• The Positive and Negative Trait Thesauruses: These books look at over over 100 attributes and flaws: where they come from, how they manifest, the behaviors and attitudes associated with them, and the good and bad aspects of each. If you’re on the fence about who exactly your character is, these books can help you narrow the field. They can be purchased separately or in a boxed digital set.

Posted in Character Flaws, Character Traits, Characters, Fatal Flaw, Positive & Negative Thesaurus Guides, Show Don't Tell, Writing Craft | 4 Comments

Predictions for Publishing Trends in Late 2020 and Beyond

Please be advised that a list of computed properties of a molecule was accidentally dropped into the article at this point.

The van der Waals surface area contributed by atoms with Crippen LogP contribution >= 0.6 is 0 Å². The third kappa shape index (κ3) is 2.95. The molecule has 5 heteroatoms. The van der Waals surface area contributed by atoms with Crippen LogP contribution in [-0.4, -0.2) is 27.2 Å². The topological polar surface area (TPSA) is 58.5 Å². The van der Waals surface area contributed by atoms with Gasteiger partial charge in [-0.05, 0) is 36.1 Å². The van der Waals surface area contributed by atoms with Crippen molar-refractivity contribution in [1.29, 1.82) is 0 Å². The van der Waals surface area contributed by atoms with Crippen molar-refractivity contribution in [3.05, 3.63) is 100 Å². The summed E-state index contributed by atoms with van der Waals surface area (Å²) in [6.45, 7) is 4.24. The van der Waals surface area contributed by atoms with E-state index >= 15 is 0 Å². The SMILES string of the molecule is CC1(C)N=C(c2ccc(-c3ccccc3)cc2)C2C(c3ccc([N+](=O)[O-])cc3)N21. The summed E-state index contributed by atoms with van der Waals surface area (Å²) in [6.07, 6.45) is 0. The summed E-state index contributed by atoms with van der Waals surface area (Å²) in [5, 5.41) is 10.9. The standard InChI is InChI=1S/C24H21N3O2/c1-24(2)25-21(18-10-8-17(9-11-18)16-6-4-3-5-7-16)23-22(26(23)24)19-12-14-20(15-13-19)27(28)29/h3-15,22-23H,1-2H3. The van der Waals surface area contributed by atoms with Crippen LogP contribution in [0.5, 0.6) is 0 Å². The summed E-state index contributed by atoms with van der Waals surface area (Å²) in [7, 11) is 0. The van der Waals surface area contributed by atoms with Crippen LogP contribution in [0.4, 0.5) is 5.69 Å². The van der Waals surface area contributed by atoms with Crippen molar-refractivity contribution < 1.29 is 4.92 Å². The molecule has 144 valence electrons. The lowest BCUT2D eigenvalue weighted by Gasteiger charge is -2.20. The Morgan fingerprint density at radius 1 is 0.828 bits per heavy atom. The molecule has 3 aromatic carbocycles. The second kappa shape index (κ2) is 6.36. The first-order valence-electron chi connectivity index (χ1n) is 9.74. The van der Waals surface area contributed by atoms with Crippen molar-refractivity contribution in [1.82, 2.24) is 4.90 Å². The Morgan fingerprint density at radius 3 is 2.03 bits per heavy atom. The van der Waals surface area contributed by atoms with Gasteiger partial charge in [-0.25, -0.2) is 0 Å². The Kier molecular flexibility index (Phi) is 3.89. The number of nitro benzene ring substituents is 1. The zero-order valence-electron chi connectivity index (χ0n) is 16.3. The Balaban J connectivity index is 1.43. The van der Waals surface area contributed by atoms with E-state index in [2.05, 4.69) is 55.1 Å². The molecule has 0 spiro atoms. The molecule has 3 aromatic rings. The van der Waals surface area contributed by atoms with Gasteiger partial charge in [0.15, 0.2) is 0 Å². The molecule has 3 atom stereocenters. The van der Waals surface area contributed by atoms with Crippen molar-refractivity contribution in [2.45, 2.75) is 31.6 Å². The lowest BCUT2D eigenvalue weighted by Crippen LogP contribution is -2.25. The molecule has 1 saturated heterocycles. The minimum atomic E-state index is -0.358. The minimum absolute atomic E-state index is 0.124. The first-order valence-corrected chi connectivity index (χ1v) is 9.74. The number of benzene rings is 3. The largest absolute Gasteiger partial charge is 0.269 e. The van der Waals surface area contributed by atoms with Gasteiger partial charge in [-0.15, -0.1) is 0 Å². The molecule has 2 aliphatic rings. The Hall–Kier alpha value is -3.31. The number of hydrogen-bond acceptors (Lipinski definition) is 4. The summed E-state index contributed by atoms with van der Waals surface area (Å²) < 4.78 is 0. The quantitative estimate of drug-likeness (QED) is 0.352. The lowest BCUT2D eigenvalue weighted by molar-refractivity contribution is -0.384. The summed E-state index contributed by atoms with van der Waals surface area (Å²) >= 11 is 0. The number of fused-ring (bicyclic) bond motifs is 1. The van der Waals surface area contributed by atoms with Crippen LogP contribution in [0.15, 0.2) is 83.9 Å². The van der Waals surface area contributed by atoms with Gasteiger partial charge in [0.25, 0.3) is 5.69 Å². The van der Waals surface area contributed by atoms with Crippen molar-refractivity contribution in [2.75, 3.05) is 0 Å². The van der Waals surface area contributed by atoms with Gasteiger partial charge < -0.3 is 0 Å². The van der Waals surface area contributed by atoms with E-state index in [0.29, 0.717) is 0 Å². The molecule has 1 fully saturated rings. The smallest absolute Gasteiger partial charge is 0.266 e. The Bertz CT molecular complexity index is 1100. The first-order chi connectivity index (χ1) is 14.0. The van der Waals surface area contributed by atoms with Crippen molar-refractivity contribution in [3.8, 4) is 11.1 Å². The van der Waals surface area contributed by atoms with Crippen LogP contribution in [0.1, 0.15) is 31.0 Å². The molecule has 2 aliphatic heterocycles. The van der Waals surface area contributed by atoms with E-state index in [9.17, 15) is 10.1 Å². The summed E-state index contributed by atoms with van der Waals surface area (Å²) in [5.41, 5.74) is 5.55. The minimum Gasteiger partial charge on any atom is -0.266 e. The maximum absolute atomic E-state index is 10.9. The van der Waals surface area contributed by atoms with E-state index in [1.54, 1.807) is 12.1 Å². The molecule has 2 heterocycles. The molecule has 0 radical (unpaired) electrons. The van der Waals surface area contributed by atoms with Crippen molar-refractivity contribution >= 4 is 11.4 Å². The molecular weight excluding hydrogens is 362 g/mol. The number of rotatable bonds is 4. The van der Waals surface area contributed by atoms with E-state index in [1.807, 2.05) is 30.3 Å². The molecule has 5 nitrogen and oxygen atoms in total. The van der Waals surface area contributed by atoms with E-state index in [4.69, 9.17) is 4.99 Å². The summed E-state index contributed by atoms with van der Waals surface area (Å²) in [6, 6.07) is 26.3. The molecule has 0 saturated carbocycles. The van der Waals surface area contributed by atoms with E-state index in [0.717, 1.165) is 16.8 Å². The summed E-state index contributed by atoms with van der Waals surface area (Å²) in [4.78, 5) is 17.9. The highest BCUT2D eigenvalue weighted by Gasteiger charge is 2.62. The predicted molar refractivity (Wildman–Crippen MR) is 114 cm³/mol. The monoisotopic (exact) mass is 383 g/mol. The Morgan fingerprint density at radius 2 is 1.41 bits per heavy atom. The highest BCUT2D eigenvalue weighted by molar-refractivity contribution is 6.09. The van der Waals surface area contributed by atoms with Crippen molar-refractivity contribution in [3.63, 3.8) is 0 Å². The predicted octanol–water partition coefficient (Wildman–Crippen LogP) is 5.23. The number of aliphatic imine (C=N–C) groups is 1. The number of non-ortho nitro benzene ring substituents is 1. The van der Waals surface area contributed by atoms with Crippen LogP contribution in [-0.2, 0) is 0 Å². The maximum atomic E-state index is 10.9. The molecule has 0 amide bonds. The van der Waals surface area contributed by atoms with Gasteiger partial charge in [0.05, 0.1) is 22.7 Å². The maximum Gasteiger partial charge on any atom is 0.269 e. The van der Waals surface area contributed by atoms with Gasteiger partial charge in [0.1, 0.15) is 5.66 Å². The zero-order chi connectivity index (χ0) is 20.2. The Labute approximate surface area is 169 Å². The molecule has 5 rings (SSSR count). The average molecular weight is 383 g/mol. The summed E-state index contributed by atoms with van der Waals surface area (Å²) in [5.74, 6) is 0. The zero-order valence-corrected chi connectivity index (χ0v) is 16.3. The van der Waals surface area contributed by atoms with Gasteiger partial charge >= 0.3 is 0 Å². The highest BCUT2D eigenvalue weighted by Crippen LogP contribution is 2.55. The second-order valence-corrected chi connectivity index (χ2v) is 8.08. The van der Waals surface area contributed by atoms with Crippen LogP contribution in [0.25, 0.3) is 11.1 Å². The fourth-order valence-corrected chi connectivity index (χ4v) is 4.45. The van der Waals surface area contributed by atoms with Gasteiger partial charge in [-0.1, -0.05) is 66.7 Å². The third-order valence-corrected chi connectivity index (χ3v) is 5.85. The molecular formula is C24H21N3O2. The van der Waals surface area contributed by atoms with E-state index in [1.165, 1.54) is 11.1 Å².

I think we can all agree that 2020 has been decidedly weird. Despite our desires to the contrary, the weirdness persists, gouging grooves into our current reality that spell changes for the future of publishing. Savannah Cordova is here to share some trends we can likely see emerge as a result.

If there’s one thing 2020 has shown us, it’s that our lives are not nearly as predictable as we like to think. This isn’t exactly a new revelation — the best-laid plans of mice and men, etc. — but it’s one that brings fresh perspective and humility to all our forecasts now, whether in regards to the weather, the government, or the state of the publishing industry.

That said, while many of life’s twists are inherently unpredictable, others can be approached more confidently, with research and trends to back up one’s assertions. So while it’s true that any prediction in our current era should be taken with a grain of salt, it’s still worth a try (and gives us a certain human satisfaction) to speculate on what might come next!